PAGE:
FIREBAUGH, Calif. — On a morning in early January, the air is cold and Firebaugh's main street is nearly empty. But the Sablan Medical Clinic is quickly filling up with people eager to see the physicians they affectionately call Dr. Marcia and Dr. Oscar.
Lela Burkhart, whose family owns a farm in this remote San Joaquin Valley town surrounded by fields of pistachios and almonds, is one of the first patients of the day.
Burkhart, 86, recently had heart surgery, and this morning she's feeling tired and short of breath. Oscar Sablan tells her that the lab tests show she is dangerously anemic.
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"You are bleeding inside, even though you cannot see it," he tells her.
"Do I need to go to the hospital?" she asks.
Sablan nods. "It's a little too low for us to wait," he says, patting her on the back.
Thirty years ago, Oscar and his wife, Marcia, made a plan: work in a rural area for three years and walk away without any medical school debt. So they moved from tropical Hawaii to dusty Firebaugh and started a practice in a trailer on the corner of O and 9th streets. They didn't intend to stay.
They are still here, the only full-time doctors in town, treating many of the same families as when they arrived. The couple raised four children in Firebaugh and grew so committed to the town that she served as mayor and he as school board president.
"This became our home," Oscar Sablan says. "I still can't believe it."
After her consultations with the doctor she's known for decades, Burkhart says she will head to the hospital.
She is painfully aware of how far away it is. Twenty years ago, her 42-year-old son believed he was having an asthma attack. Oscar Sablan recognized his symptoms as a heart attack and had him airlifted to a hospital in Madera. But his heart stopped on the way. Sablan says he believes that if they had lived closer to a trauma center, he might have survived.
Sablan promises to check on her once she is admitted. Then he starts making calls to Fresno, nearly 45 miles away. First, the heart doctor. Then a gastroenterologist. Then the emergency room doctor. Each time, he explains his patient's health situation and advises them that she is on her way in.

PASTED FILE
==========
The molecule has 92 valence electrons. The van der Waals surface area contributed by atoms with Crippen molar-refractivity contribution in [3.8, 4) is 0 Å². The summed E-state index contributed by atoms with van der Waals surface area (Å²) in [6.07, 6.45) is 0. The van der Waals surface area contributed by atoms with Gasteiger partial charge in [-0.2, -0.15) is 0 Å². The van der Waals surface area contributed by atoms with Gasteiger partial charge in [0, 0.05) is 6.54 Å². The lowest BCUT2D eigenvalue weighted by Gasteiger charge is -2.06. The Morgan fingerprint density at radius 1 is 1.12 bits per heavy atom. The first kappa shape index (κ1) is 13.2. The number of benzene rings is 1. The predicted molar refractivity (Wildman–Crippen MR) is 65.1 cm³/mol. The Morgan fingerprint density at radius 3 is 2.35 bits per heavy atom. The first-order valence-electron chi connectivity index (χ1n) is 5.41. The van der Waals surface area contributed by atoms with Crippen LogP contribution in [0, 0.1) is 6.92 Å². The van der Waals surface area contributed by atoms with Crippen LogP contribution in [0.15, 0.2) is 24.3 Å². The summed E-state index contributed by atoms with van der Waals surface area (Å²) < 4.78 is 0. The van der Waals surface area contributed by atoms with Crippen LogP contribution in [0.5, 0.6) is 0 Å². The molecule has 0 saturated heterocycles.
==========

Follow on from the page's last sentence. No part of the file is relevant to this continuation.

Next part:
"I feel uncomfortable treating her as an outpatient," Sablan says to the emergency room doctor. "I'm not that brave … even out here in the country."
Burkhart says the whole town, from wealthy ranchers to migrant farmworkers, relies on the Sablans.
"They've taken care of all our families," she says. "I don't know what we'd do without them here."
But now Oscar is 61 and Maria is 65, and they realize they can't do this forever. They're beginning to plan their retirement, looking forward to giving up their 65-hour workweek and spending more time traveling and visiting with their eight grandchildren. But they're worried about what will happen to their patients.
"These are people we have guided through bypass surgeries, pneumonias, accidents and injuries, cancers," he says. "But it is something we are going to have to do, now or later."
Much of inland California is made up of towns just like Firebaugh, where large swaths of the population are uninsured, where traveling to a hospital means a long drive, and where doctors and pharmacists are in short supply. The nearest hospital to Firebaugh is 20 miles away, and the closest trauma center is nearly 40.
The federal health reform law is designed to help improve healthcare in rural areas by expanding access to coverage and investing in primary care doctors and rural hospitals. But that is an uphill battle in places like the San Joaquin Valley, says Marlene Bengiamin, research director at the Central Valley Health Policy Institute.
In a recent study, the institute found that the valley failed to meet any of 10 national standards in such areas as reducing smoking, reducing the number of deaths from car crashes and improving access to healthcare.
"We fail miserably," she says. "There are so many health challenges in the valley."
The Sablans know those challenges better than most. They've treated gunshot wounds, set broken bones and resuscitated heart attack victims. They've also cared for farmworkers exposed to pesticides and injured in agricultural accidents.
The clinic, now in a single-story white building with a blue awning, sits next to a community college and across the street from a discount store. In the bright, airy waiting room, a television airs a consistent stream of health messages. A few patients read newspapers in Spanish, and children play in a gigantic pastel playhouse.
Jasmin Barrera has brought her 17-month-old daughter, Kayleen Rodriguez, in for an exam. Kayleen was born premature and has severe asthma. In the last few days, she's been coughing more than normal.
"Let's get her up here and take a look at her," Marcia Sablan says, carefully unzipping the girl's pink jacket and holding the stethoscope to her chest. The girl whimpers and wheezes, and grabs at the stethoscope.